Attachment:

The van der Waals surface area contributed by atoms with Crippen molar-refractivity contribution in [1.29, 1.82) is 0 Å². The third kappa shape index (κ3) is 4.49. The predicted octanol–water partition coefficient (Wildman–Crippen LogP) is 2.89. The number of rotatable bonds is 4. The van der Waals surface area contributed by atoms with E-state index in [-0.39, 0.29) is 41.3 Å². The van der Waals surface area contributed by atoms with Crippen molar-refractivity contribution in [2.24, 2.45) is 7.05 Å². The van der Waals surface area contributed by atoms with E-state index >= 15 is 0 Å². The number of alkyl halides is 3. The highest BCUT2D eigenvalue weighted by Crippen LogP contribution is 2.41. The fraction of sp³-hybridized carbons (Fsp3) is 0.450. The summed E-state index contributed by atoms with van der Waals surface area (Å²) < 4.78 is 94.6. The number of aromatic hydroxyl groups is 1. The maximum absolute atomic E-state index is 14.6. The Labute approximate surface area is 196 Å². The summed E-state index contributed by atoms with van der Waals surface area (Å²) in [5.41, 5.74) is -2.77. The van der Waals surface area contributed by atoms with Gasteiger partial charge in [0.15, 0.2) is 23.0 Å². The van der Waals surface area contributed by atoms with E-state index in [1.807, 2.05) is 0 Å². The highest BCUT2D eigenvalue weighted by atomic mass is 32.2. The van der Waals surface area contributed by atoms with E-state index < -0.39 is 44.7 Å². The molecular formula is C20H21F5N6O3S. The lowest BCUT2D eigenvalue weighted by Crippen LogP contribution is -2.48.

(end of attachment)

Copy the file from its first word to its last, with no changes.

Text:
The van der Waals surface area contributed by atoms with Crippen molar-refractivity contribution in [1.29, 1.82) is 0 Å². The third kappa shape index (κ3) is 4.49. The predicted octanol–water partition coefficient (Wildman–Crippen LogP) is 2.89. The number of rotatable bonds is 4. The van der Waals surface area contributed by atoms with E-state index in [-0.39, 0.29) is 41.3 Å². The van der Waals surface area contributed by atoms with Crippen molar-refractivity contribution in [2.24, 2.45) is 7.05 Å². The van der Waals surface area contributed by atoms with E-state index >= 15 is 0 Å². The number of alkyl halides is 3. The highest BCUT2D eigenvalue weighted by Crippen LogP contribution is 2.41. The fraction of sp³-hybridized carbons (Fsp3) is 0.450. The summed E-state index contributed by atoms with van der Waals surface area (Å²) < 4.78 is 94.6. The number of aromatic hydroxyl groups is 1. The maximum absolute atomic E-state index is 14.6. The Labute approximate surface area is 196 Å². The summed E-state index contributed by atoms with van der Waals surface area (Å²) in [5.41, 5.74) is -2.77. The van der Waals surface area contributed by atoms with Gasteiger partial charge in [0.15, 0.2) is 23.0 Å². The van der Waals surface area contributed by atoms with E-state index in [1.807, 2.05) is 0 Å². The highest BCUT2D eigenvalue weighted by atomic mass is 32.2. The van der Waals surface area contributed by atoms with E-state index < -0.39 is 44.7 Å². The molecular formula is C20H21F5N6O3S. The lowest BCUT2D eigenvalue weighted by Crippen LogP contribution is -2.48.